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Ann Rheum Dis. 2010 Nov;69(11):1934-9. doi: 10.1136/ard.2010.130203. Epub 2010 May 28.

Prospective long-term follow-up of patients with localised Wegener's granulomatosis: does it occur as persistent disease stage?

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1
Department of Rheumatology and Clinical Immunology, Vasculitis Center, University Hospital Schleswig-Holstein, Germany. holle@klinikumbb.de

Abstract

OBJECTIVE:

To identify patients with localised Wegener's granulomatosis (locWG) to assess whether it occurs as a long-term disease stage or phenotype and to characterise its outcome.

METHODS:

Patients in a 'localised stage' with histological criteria compatible with WG and a follow-up period of ≥1 year were included. They were prospectively followed at the Vasculitis Center Schleswig-Holstein from 1989 to 2009 and the clinical manifestations, antineutrophil cytoplasmic autoantibodies (ANCA) status and damage were evaluated. Immunosuppression was adapted to disease activity and severity in a step-up regimen.

RESULTS:

Of 1024 patients with suspected WG, 99 were clinically diagnosed with locWG and 50 fulfilled the inclusion criteria (72% women, median age 43 years, 46% ANCA-positive). The median follow-up was 48 months. All achieved a response to treatment, 34% achieved complete remission, 1-4 relapses occurred in 46%, 5 (10%) had generalised disease (median 6 years after onset). ANCA status was not associated with relapse (p=0.98), transition to generalised disease (p=0.51) or refractory manifestations (p=0.60). 47% required cyclophosphamide for localised manifestations, 36% of them for pulmonary masses and 24% for orbital masses. 66% developed organ damage, mostly due to bony destruction or space obturation (28% saddle nose, 24% septal perforation, 10% orbital wall destruction). There were two deaths that were not related to WG.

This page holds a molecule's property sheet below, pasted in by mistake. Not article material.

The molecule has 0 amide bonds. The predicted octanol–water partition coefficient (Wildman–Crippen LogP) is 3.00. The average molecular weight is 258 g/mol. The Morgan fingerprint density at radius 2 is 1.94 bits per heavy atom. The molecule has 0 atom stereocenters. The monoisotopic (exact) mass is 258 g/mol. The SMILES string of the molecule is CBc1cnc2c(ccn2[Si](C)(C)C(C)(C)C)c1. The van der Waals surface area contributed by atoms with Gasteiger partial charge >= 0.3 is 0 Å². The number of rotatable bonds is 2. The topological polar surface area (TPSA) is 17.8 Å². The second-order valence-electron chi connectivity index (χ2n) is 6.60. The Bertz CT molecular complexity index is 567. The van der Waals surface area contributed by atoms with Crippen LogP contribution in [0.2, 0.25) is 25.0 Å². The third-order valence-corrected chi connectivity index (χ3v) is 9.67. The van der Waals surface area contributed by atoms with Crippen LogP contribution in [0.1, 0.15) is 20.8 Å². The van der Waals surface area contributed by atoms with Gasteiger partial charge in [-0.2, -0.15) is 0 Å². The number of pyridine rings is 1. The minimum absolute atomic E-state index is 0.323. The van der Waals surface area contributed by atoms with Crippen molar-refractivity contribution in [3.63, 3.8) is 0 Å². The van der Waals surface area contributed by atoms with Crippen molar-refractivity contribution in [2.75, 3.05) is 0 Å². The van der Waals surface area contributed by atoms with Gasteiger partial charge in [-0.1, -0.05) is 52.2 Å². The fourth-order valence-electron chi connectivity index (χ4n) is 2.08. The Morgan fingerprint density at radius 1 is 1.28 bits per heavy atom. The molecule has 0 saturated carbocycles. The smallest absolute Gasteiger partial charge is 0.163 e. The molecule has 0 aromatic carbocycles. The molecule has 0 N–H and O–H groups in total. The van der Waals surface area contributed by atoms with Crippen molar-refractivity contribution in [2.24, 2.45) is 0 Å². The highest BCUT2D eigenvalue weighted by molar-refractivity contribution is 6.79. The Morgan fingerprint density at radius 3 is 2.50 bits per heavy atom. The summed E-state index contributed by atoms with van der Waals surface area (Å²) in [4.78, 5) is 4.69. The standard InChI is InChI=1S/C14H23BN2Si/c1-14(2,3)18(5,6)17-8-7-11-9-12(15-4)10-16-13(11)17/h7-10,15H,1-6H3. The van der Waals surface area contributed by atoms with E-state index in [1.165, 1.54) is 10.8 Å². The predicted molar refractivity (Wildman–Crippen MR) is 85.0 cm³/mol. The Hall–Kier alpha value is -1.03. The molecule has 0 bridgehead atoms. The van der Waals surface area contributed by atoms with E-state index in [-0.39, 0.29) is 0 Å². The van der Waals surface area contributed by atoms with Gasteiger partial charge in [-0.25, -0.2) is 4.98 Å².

CONCLUSION:

There is evidence that locWG is a long-term disease stage or phenotype (5% of all patients with WG), 46% of whom are ANCA-positive. LocWG is characterised by destructive and/or space-consuming lesions associated with high relapse rates (46%) and local damage.

PMID:
20511614
DOI:
10.1136/ard.2010.130203
[Indexed for MEDLINE]
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